Carmel Bach Festival 2018 – Family Concert: Leonard and Rasmus


The Carmel Bach Festival has so many outreach and family oriented events. One of the absolute favorites is the continuing saga of Leonard and Rasmus. The fifth of this continuing series of stories involving the young boy Leonard and his stuffed horse Rasmus came to life Saturday morning at 11:00 am, July 21, at Sunset Center in Carmel in front of a multiage crowd. Understanding that Rasmus is pure magic appeals to the youngsters in the audience as well as the adults. This marvelous creation comes from Suzanne Mudge, Tower Music Director and since 2015, Director of Community Engagement at the Carmel Bach Festival. Other adventures have gone round the world to nine countries, underwater, solving a Carmel mystery celebrating 100 years of the town, and going into space to the moon. Of course, each story line is not only delightfully entertaining, but has accompanying music provided by festival singers and instrumentalists. The “boy” is none other than Paul Goodwin enchanting the audience with his sense of playfulness and shocking orange hair.

“Birds of a Feather!” is informational and interactive as well as thoroughly entertaining. Bird facts and photos on the large screen met the audience as they entered the hall. A few minutes before the official start, instruments could be heard warming up. This morphed into a veritable parade of the musicians coming from the back of the auditorium playing a variety of theme melodies befitting the particular instrument, along with assorted bird like sounds, to great delight.

This year’s adventure of “Birds of a Feather” was totally celebrated in the music presented ranging from 16th century William Byrd (get it? The first of many puns!) to 20th century Elena Kats-Chernin and Eric Whitacre. Ottorino Resphigi’s Gli Eccilli (The Birds) provided the prelude against a backdrop of bird images. This led to Antonio Vivaldi’s very recognizable Allegro from Concerto in D Major, “Goldfinch.” This was most expertly, as well as delightfully and playfully, performed by Dawn Walker who threw in even more bird trills. Byrd’s “Earl of Oxford” provided music for Leonard and his faithful pal Rasmus to take off on their adventure to find hawk. Along the way, they were greeted by cuckoos as sung by the Youth Orchestra of Salinas Choir (YOSAL) under direction of Michael Gomez. Their selection was “Cuckoo” by Benjamin Britten.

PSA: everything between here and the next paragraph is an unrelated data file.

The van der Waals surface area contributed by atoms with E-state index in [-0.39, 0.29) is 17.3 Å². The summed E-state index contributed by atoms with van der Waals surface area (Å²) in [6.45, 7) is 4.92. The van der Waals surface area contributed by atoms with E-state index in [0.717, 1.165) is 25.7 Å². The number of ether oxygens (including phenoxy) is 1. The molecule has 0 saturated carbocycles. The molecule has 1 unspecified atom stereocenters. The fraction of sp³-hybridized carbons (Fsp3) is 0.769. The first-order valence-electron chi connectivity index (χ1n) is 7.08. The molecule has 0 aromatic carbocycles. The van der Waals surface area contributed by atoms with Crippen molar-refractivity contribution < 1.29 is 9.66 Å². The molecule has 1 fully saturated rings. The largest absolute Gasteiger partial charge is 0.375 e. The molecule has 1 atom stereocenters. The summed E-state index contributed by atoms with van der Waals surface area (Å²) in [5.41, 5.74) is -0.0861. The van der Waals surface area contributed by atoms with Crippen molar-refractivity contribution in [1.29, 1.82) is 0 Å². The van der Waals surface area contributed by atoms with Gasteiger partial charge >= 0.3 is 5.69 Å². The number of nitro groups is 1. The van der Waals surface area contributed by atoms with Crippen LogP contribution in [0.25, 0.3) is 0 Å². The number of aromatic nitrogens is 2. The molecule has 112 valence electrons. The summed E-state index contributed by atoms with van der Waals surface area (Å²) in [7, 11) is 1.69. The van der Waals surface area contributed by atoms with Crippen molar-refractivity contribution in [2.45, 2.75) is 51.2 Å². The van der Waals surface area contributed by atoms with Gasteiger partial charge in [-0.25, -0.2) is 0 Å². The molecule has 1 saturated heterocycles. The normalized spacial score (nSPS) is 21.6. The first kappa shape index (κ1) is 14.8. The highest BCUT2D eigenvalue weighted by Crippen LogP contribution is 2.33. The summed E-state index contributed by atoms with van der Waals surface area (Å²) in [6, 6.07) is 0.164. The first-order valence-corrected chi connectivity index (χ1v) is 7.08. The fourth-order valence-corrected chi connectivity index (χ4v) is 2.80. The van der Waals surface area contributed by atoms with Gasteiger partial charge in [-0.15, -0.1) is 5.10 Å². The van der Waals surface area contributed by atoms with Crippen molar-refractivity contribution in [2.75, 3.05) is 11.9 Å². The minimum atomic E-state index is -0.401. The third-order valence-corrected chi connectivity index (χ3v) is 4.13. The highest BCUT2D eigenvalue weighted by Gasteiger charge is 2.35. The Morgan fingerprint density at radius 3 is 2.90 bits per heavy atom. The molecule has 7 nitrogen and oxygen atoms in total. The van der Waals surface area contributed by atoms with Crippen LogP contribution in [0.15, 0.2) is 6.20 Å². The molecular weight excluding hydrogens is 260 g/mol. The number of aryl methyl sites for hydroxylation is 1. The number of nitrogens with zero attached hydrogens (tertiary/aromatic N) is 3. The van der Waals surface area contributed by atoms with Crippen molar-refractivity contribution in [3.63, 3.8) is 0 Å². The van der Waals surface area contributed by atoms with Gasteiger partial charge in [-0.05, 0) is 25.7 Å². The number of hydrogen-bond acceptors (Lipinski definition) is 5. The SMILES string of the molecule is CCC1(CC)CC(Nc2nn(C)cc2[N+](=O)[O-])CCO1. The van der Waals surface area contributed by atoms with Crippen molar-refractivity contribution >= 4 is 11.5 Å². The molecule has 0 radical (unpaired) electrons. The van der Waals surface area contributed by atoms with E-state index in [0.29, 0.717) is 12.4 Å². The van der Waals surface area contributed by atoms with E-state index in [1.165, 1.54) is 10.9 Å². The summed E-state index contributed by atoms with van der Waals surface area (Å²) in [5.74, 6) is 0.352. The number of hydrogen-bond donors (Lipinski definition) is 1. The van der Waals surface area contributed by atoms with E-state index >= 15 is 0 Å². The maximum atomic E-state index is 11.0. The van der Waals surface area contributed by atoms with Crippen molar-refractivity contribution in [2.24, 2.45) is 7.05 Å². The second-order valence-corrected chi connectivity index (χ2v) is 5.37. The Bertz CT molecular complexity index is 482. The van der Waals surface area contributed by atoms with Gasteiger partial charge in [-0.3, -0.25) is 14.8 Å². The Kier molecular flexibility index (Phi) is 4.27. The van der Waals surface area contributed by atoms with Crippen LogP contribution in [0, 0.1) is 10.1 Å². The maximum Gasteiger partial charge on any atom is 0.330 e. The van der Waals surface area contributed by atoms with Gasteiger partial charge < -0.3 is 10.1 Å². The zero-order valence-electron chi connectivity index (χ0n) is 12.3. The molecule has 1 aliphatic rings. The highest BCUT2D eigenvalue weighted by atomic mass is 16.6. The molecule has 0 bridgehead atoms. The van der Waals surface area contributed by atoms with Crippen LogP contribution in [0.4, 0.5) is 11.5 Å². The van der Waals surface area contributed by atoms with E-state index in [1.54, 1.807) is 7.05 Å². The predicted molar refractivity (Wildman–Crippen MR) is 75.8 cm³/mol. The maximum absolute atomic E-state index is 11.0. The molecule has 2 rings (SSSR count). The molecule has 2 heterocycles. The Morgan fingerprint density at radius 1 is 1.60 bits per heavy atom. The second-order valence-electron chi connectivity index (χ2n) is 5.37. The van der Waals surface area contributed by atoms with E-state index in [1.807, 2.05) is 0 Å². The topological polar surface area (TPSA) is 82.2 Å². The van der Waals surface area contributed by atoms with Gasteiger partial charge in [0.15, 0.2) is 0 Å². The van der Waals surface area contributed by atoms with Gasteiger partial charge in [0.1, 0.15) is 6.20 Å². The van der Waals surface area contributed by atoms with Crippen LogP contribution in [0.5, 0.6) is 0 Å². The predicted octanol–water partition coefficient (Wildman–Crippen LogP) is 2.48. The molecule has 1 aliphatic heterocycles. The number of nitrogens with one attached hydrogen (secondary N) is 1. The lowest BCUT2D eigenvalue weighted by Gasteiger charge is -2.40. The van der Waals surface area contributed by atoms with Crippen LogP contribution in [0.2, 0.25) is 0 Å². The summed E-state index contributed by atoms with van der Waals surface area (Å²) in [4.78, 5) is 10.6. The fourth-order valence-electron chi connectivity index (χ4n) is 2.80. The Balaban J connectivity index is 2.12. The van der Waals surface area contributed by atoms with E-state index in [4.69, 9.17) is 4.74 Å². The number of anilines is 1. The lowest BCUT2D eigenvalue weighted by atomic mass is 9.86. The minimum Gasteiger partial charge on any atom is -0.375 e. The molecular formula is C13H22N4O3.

The next encounter was with the beautiful wood nymph Minervae Oake as played by Alice Kirwin Murray complete with stunning wings and performing Jayme Ovalle’s “Azulao” (Bluebird). The next familiar selection was an instrumental of Modest Mussorgsky’s “Ballet of Unhatched Chicks.” With its pizzicato plucking, the chicks were definitely frolicking. The continued adventure involved saving a hawk that had inadvertently fallen into a rabbit hole. More “bird” music was heard from Keenan Boswell’s impossibly nimble fingers on Amy Beach’s “Thrush at Morn.” YOSAL Choir then gave the audience Whitacre’s “Little Birds” complete with flapping “wing” papers at the finale. Kats-Chernin’s “Pink Breasted Robin” gave the strings another chance to shine as the mystery of hawk’s disappearance was about to be solved. What story of birds would be complete without the allegro from “The Lark” by Franz Josef Haydn? Yet another pun set up when Leonard requested the quartet to kindly play that particular piece and was told the music would have to be looked for as it was “Haydn” – very large groan from the audience!

The finale left the classical world for jazz to play a smashing version of Joe Zawinul’s “Birdland.” All the musicians along with being the best of the best also seem to thoroughly enjoy being part of this adventure of a boy and his horse. And, no one seems to enjoy it more than Paul Goodwin!

Also accompanying the story line were the charming illustrations of Makenna Allison of Bend Oregon, a student of Savannah College of Art and Design. The creations of Mudge deserve a wider audience and definitely should be published. No news on the next adventure, but stay tuned to information from the Carmel Bach Festival for 2019. Where do you think Leonard and his trusty steed Rasmus should go next?



Archived in these categories: 20th Century, Carmel Bach Festival.
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